Saturday, October 4, 2014

Student Loan Consolidation USA-What is the Obama Student Loan Forgiveness Program


Are you tired of managing multiple federal student loan payments, with multiple interest rates or multiple servicers? If so, now may be the time for loan consolidation. The U.S. Department of Education made the landmark decision to allow you to choose your consolidation servicer (of which, USFFC is one) under the Direct Consolidation Loan program.

What is Direct Consolidation?

The Direct Consolidation Loan program is offered by the U.S. Department of Education to federal student loan borrowers. The program may allow you to consolidate your federal loans into one, and select the consolidation servicer of your choice.

  Is Consolidation Right for You?

Loan consolidation can be a great solution for borrowers seeking convenience and ease in managing their student loans. Consolidation gives you:

One loan, one fixed interest rate, one monthly payment, one student loan servicer—of your choice. 


You're also able to maintain certain federal student loan benefits, including:

Close SectionFlexible repayment options.

You can choose from multiple repayment plans with various terms to repay your consolidation loan. Pay As You Earn, Income-Based Repayment (IBR), and Income-Contingent Repayment (ICR) plans offer flexibility and lower payments based on your income and family size. You may be able to change plans at any time, based on eligibility requirements. You can visit the U.S. Department of Education's Federal Direct Consolidation Loans Online Calculator to estimate your monthly payment under various repayment options.

Close SectionYour grace period.

If any of your loans are in a grace period and you want to consolidate them, make sure to note on your application the date the grace period ends. Otherwise, your consolidation application will be processed right away and you'll lose your grace period.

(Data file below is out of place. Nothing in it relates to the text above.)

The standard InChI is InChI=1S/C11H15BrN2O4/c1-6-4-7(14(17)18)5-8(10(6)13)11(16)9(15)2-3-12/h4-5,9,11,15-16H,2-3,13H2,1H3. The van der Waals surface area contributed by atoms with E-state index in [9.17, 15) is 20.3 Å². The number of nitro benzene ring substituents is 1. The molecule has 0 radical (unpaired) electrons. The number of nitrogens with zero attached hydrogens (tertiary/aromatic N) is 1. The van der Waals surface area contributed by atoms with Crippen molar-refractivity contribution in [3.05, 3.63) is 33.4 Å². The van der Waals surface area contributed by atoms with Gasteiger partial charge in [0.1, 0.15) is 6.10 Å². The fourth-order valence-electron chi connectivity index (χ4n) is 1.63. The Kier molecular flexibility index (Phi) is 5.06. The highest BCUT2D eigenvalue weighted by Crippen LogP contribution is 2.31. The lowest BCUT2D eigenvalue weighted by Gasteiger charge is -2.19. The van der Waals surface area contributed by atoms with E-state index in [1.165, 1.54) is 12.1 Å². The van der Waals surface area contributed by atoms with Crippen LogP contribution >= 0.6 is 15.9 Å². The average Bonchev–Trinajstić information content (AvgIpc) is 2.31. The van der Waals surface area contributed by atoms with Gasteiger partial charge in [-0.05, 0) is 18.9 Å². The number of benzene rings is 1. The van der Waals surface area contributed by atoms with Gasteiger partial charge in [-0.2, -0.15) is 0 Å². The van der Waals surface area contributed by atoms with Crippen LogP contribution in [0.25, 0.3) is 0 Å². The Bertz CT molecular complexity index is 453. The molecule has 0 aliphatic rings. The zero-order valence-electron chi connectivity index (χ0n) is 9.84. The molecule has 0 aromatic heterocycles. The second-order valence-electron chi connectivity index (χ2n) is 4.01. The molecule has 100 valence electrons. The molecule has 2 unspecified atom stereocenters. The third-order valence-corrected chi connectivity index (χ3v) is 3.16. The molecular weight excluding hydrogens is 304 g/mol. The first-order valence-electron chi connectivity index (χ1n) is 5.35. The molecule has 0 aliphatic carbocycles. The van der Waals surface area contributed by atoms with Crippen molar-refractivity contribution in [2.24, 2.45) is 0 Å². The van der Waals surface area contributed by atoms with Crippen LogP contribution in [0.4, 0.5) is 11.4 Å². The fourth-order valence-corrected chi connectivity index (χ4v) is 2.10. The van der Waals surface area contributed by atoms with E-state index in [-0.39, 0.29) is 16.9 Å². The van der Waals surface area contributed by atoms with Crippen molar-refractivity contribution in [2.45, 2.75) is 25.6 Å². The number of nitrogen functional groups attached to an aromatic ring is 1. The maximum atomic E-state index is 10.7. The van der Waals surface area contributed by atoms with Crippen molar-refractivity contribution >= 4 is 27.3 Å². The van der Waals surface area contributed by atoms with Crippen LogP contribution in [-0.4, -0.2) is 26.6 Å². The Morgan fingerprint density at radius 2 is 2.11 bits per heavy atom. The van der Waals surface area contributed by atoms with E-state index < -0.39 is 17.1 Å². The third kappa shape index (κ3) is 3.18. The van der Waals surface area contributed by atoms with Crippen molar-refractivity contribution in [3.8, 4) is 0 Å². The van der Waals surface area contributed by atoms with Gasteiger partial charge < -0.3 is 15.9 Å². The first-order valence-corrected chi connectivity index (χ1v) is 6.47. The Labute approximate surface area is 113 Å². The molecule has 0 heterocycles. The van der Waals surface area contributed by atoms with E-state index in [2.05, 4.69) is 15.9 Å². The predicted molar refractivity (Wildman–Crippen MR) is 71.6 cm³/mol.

Close SectionTake care of your past due loans.

When you apply for consolidation, you may also be eligible for a temporary forbearance that might bring your qualifying past due loans current.

Close SectionPublic Service Loan Forgiveness (PSLF) eligibility.

Consolidation loans are eligible for loan forgiveness under the PSLF program if you meet the additional program requirements. Not all loan forgiveness programs can be maintained under a Direct Consolidation loan. Please check the U.S. Department of Education's website for more details.


However, if you're looking to consolidate you should consider the following:

Close SectionPaying a different interest rate.

A Direct Consolidation loan's interest rate is the weighted average of your original loans' interest rates, rounded up to the nearest 1/8th of a percent.

Close SectionPaying more over the long term.

Like a home mortgage or car loan, extending the years of repayment increases the total amount you will have to pay over the life of the loan.

Close SectionYour grace period.

If any loans you want to consolidate are in a grace period, you can request to delay the processing of your consolidation loan until the end of your grace period. On your application, you must enter the month and year your grace period is expected to end. If you leave it blank, the processing will begin as soon as your documents are received and you'll lose your grace period. Then, once the consolidation loan is completed, you'll be required to immediately begin paying it back.

Close SectionDirect Parent PLUS loans are not eligible to be combined into a consolidation loan under the Pay As You Earn or Income-Based Repayment (IBR) plans.

However, they are eligible for an Income-Contingent Repayment (ICR) plan.

Close SectionLoss of certain federal student loan benefits.

This can include eligibility for subsidized interest, deferment, or loan forgiveness. Please check the U.S. Department of Education's website for more details.
For detailed information to consider, please refer to the Federal Direct Consolidation Loan application and your Master Promissory Note.